Progress on hand stitching projects
I don’t know about you guys, but I like to have a few hand stitching projects going at all times. It seems that during this pandemic, there’s been more time and opportunities to work on those kinds of projects. I think that means I’ve been watching too much television, but that’s what happens when you’re faced with staying at home.
Hand stitching projects
I just finished hand appliqueing my last hexagon flower block to a pieced background. These blocks will become a quilt soon, and I’m very excited about it! Aren’t they bright and happy!
The pattern I’m using is Flowers for Emma by Sherri McConnell of A Quilting Life. I first saw this quilt in the June 2018 edition of American Patchwork & Quilting Magazine and I knew I had to make it. Sherri’s pattern is a modern take of a Grandmother’s Flower Garden quilt, but it came together the old-fashioned way – English Paper Piecing.
I really enjoy the process of English Paper Piecing. It’s very portable so I can take it with me on trips (this one has been to Austin a few times). Most often I work on it in the evening while watching TV; well, listening to TV really. For this quilt, I needed 35 hexagon flowers. That only took me over one year to make! 😉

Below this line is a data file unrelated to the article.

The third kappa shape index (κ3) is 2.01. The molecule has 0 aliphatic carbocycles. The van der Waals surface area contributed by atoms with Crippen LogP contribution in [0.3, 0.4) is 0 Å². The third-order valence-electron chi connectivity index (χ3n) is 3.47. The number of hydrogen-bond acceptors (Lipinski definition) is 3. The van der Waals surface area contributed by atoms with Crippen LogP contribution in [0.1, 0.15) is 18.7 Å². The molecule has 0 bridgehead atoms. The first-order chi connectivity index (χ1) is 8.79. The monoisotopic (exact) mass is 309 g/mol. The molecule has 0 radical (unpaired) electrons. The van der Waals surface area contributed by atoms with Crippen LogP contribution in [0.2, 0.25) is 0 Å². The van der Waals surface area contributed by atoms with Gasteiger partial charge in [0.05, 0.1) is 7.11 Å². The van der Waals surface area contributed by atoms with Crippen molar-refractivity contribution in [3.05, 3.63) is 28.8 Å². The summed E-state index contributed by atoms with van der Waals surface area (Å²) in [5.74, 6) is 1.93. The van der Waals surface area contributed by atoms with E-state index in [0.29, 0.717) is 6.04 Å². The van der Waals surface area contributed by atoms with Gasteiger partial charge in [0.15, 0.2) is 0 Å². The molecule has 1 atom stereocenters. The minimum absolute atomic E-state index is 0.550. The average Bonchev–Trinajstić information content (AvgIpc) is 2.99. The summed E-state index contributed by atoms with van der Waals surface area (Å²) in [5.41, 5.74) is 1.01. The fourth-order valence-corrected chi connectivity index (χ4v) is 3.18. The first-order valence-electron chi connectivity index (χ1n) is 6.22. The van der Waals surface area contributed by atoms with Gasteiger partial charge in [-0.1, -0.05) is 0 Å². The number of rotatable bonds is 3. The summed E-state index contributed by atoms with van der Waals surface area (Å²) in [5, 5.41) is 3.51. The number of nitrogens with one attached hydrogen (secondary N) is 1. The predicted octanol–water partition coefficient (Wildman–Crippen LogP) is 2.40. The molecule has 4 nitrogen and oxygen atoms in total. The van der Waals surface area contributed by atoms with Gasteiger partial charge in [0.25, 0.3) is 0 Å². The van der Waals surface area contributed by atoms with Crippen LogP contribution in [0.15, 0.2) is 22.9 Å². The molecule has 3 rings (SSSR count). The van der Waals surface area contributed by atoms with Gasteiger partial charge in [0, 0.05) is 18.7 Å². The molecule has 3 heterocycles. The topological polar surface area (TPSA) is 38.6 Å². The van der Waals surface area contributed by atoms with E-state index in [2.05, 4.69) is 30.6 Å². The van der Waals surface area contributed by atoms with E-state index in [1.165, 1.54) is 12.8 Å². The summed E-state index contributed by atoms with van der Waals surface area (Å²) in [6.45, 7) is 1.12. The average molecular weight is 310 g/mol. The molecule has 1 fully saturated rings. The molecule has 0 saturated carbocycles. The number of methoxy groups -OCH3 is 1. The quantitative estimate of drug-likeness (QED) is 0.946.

The next step was to hand-applique each hexagon flower to a 4-patch background. This was a quicker process for me – which probably took me ten months. I achieve an invisible stitch by using 80 wt. Quilter’s Select Para Cotton thread. It just disappears into the fabric!
Now it’s time to sew my blocks together to make the quilt top. This may take me just as long to accomplish by machine as the rest of it did by hand. There’s a line forming of projects needing the attention of my sewing machine!
I recently finished a hand embroidery project. This one was slated to be a Christmas gift, but you know. It’s early for next year. I purchased this Snowflake Stitch Sampler Embroidery Kit by Beth Colletti and it introduced me to some new stitches. Beth has some beautiful embroidery designs and great video tutorials for different embroidery stitches on her blog.